Search for native plants by scientific name, common name or family. If you are not sure what you are looking for, try the Combination Search or our Recommended Species lists.
Search native plant database:
Caltha palustris L.
Yellow marsh marigold, Yellow marsh-marigold, Cowslip
USDA Symbol: capa5
A succulent plant with glossy, heart- or kidney-shaped leaves and a thick, hollow, branching stem with bright, shiny yellow flowers. Yellow marsh-marigold is a mounded perennial, 1-2 ft. tall, with thick stems; broadly heart-shaped leaves; and clusters of large, showy, buttercup-like, yellow flowers.
The flowers of this showy spring plant resemble large buttercups rather than the marigolds. The leaves are sometimes used as potherbs but require several short boilings with changes of water between. They should not be eaten raw. A smaller species, Floating Marsh Marigold (C. natans), found from Alaska southeastward to northern Minnesota, has small white or pinkish flowers, kidney-shaped leaves, and stems that often float.
Plant CharacteristicsDuration: Perennial Habit: Herb Leaf:
Green Fruit: Size Class:
Bloom InformationBloom Color: Yellow
Bloom Time: Apr , May
, WV Canada: BC
, QC Native Distribution:
Transcontinental Canada, s. to NC, TN
& IA Native Habitat:
Wet woods, marshy hollows, stream edges
Growing ConditionsWater Use: High
Light Requirement: Part Shade , Shade
Soil Moisture: Moist , Wet
Soil pH: Acidic (pH<6.8)
CaCO3 Tolerance: Low
Soil Description: Muddy, humus-rich soil.
Conditions Comments: Marsh marigold requires little care other than protection from drying, winter and early spring winds.
BenefitUse Food: EDIBLE PARTS: Cooked, early spring greens are edible. Cover the young leaves with 2-3 changes of boiling water until barely tender; cut into bite-sized pieces, salt lightly, and cover with butter and some vinegar. Tightly closed buds can be pickled after covering with boiling water as described for leaves. Do not boil. The leaves are sometimes used as potherbs but require several short boilings with changes of water between. (Niering)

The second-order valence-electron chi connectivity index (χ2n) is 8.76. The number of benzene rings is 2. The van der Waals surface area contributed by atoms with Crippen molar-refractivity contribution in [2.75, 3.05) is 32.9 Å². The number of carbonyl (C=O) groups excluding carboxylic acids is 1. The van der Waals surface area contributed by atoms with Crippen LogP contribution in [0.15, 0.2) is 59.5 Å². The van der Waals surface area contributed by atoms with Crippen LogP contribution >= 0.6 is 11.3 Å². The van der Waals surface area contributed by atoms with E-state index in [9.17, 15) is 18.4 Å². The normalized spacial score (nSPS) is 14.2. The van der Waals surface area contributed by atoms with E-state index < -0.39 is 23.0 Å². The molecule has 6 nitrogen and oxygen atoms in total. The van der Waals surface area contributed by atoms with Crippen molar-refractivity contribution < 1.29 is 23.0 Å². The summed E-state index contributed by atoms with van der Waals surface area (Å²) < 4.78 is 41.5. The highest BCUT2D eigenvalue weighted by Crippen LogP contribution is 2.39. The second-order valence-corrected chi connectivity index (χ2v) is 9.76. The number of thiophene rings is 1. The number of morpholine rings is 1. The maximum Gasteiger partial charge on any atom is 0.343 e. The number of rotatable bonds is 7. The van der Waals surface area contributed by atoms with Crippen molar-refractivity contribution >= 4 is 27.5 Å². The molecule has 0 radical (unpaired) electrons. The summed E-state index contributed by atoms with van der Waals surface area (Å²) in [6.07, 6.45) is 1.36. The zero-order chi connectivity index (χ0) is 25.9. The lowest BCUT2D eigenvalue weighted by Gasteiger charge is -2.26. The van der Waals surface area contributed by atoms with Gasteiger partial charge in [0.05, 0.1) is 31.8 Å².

Warning: Plant juices can cause blistering or inflammation on skin or mucous membranes on contact, and gastric illness if ingested. POISONOUS PARTS: Leaves. Toxic only in large quantities. Symptoms include burning of the throat, vomiting, bloody diarrhea, dizziness, fainting, and convulsions. Toxic Principle: Protoanemonin. (Niering)
Conspicuous Flowers: yes
Seeds should be sown immediately upon ripening and should not be allowed to dry out before sowing. Seedlings do not flower
until the third year following germination. Also reproduces rapidly by division. Seed Collection:
Approximate collection date in northern U.S.: early to mid Jun. Seed Treatment:
Not Available Commercially Avail:
National Wetland Indicator Status
This information is derived from the U.S. Army Corps of Engineers National Wetland Plant List, Version 3.1
(Lichvar, R.W. 2013. The National Wetland Plant List: 2013 wetland ratings. Phytoneuron 2013-49: 1-241). Click here
for map of regions.
Record Last Modified: 2012-10-03
Research By: TWC Staff